For our violence model, we noticed from client feedback that the classes of knives and guns included instances of these weapons that wouldn’t be considered cause for alarm. For example, we would flag the presence of guns during video games and the presence of knives when cooking. It’s important to note that companies like Facebook have publicly stated the challenge of differentiating between animated and real guns. In this release, the model now distinguishes between culinary knives and violent knives, and animated guns and real guns, by the introduction of two brand new classes to provide real, actionable alerts on weapons.
Hive can now distinguish between animated guns and real guns:
The following knife picture is not considered violent anymore:
The improvement of our new models compared to our old models is significant.
Our NSFW model was the first and most mature model we built, but after increasing training annotations from 58M to 80M, the model still improved dramatically. At 95% recall, our new model’s error rate is 2%, while our old model’s error rate was 4.2% – a decrease of more than 50%.
Our new violence model was trained on over 40M annotations – a more than 100% increase over the previous training set size of 16M annotations. Performance also improved significantly across all classes. At 90% recall, our new model’s error rate decreased from 27% to 10% (a 63% decrease) for guns, 23% to 10% (a 57% decrease) for knives, and 34% to 20% (a 41% decrease) for blood.
Over the past year, we’ve conducted numerous head-to-head comparisons vs. other market solutions, using both our held-out test sets as well as evaluations using data from some of our largest clients. In all of these studies, Hive’s models came out well ahead of all the other models tested.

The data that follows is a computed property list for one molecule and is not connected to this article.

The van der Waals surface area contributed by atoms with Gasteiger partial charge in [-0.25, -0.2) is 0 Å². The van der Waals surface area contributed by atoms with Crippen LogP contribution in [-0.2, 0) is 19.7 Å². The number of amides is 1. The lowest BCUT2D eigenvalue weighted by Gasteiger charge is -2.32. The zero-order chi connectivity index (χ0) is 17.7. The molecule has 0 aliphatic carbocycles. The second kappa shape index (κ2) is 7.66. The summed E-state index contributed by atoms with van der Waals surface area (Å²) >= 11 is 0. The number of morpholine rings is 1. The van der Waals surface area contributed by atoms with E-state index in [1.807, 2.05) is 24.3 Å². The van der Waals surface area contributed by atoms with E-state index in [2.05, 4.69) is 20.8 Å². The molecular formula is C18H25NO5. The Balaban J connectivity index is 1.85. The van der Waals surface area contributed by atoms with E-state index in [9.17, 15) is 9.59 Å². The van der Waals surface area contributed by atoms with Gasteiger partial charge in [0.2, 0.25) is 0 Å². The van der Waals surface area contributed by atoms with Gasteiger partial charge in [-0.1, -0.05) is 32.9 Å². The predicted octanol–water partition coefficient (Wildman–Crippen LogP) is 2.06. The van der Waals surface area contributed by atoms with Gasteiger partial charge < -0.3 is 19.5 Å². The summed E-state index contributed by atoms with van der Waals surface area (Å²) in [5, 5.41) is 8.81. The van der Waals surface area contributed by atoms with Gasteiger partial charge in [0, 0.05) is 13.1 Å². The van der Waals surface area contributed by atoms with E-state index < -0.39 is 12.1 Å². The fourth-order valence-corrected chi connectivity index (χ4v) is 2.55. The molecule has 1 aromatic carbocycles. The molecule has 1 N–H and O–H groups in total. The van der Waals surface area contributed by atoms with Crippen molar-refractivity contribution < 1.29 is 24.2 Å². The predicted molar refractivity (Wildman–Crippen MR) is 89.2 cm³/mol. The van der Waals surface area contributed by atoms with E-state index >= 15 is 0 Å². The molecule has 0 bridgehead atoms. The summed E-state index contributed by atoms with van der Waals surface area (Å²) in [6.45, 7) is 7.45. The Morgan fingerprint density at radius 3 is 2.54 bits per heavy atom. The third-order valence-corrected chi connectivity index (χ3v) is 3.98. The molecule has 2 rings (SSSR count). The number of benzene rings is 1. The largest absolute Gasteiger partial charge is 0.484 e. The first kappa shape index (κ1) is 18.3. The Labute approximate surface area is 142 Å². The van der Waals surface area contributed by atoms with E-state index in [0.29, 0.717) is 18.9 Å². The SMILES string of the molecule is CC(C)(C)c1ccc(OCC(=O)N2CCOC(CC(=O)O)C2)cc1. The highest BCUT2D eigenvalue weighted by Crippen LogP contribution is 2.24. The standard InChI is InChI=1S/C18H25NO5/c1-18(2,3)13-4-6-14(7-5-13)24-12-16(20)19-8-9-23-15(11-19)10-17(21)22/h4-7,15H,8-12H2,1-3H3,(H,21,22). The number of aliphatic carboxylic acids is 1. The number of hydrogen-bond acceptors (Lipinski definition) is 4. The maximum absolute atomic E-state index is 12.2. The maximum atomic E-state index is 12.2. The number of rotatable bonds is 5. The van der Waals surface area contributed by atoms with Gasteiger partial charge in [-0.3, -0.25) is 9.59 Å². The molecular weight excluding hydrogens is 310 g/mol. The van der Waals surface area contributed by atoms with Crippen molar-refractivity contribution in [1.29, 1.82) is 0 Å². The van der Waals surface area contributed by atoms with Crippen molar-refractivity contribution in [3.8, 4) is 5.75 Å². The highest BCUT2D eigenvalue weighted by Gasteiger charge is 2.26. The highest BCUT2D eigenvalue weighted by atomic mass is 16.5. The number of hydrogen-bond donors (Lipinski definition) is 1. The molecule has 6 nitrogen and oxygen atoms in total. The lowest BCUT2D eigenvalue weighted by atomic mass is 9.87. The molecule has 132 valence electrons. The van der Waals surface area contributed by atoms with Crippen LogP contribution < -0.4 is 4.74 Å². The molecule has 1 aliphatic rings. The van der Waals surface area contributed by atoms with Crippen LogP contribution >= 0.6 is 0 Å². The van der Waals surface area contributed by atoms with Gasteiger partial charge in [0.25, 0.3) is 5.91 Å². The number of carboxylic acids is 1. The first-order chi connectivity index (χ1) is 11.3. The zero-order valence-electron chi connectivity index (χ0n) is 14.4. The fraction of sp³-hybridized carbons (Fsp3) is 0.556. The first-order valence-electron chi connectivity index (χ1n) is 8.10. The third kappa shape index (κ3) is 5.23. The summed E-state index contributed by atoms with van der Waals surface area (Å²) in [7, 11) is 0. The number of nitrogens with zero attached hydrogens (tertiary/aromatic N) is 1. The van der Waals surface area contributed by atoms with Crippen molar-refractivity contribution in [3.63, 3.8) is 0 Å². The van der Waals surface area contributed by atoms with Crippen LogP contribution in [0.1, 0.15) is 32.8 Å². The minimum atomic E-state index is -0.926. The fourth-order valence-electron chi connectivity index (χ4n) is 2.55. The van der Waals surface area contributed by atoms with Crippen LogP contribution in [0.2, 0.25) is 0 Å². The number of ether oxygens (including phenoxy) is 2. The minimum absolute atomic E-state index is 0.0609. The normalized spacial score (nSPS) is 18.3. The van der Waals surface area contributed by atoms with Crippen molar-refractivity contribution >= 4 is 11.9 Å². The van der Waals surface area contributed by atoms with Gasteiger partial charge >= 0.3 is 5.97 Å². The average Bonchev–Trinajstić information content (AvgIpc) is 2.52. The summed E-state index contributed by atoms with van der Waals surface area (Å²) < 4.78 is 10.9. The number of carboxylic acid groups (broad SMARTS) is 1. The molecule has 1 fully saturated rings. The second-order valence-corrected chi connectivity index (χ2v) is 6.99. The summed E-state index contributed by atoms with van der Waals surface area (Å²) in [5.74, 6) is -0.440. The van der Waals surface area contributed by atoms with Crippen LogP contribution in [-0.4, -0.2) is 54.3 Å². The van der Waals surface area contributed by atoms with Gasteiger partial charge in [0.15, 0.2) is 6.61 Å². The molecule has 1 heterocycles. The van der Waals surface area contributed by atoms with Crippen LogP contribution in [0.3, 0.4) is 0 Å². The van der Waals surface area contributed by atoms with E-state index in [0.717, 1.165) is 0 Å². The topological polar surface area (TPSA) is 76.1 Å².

Figures 6 and 7 show data in a recent study conducted with one of our clients, Reddit. For this study, Hive processed 15,000 randomly selected images through our new model, as well as the top three public cloud players: Amazon Rekognition, Microsoft Azure, and Google Cloud’s Vision API.
At recall 90%, Hive precision is 99%; public clouds range between 68 and 78%. This implies that our relative error rate is between 22x and 32x lower!
The outperformance of our violence model is similarly significant.
For guns, at recall 90%, Hive precision is 90%; public clouds achieve about 8%. This implies that our relative error rate is about 9.2x lower!
For knives, at recall 90%, Hive precision is 89%; public clouds achieve about 13%. This implies that our relative error rate is about 7.9x lower!
For blood, at recall 90%, Hive precision is 80%; public clouds range between 4% and 8%. This implies that our relative error rate is between 4.8x and 4.6x lower!
This latest model release raises the bar on what is possible from automated content moderation solutions. Solutions like this will considerably reduce the costs of protecting digital environments and limit the need for harmful human moderation jobs across the world. Over the next few months, stay tuned for similar model releases in other relevant moderation classes such as drugs, hate speech and symbols, and propaganda.
For press inquiries, contact Kevin Guo, Co-Founder and CEO, at email@example.com.